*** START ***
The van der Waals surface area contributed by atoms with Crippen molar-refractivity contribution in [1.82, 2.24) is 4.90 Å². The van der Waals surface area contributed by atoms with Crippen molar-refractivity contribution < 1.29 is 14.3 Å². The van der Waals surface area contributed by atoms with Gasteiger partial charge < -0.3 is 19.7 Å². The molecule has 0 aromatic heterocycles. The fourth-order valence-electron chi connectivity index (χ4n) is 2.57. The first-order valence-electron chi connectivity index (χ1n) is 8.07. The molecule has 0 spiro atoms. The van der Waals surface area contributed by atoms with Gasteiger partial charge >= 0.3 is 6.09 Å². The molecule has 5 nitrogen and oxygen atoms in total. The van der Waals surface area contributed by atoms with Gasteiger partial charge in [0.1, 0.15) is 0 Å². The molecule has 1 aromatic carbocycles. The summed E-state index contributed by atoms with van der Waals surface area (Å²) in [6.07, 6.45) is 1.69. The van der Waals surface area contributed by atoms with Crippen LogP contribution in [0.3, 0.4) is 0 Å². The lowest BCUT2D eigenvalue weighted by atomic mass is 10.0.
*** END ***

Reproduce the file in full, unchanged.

The van der Waals surface area contributed by atoms with Crippen molar-refractivity contribution in [1.82, 2.24) is 4.90 Å². The van der Waals surface area contributed by atoms with Crippen molar-refractivity contribution < 1.29 is 14.3 Å². The van der Waals surface area contributed by atoms with Gasteiger partial charge < -0.3 is 19.7 Å². The molecule has 0 aromatic heterocycles. The fourth-order valence-electron chi connectivity index (χ4n) is 2.57. The first-order valence-electron chi connectivity index (χ1n) is 8.07. The molecule has 0 spiro atoms. The van der Waals surface area contributed by atoms with Gasteiger partial charge >= 0.3 is 6.09 Å². The molecule has 5 nitrogen and oxygen atoms in total. The van der Waals surface area contributed by atoms with Gasteiger partial charge in [0.1, 0.15) is 0 Å². The molecule has 1 aromatic carbocycles. The summed E-state index contributed by atoms with van der Waals surface area (Å²) in [6.07, 6.45) is 1.69. The van der Waals surface area contributed by atoms with Crippen LogP contribution in [0.3, 0.4) is 0 Å². The lowest BCUT2D eigenvalue weighted by atomic mass is 10.0.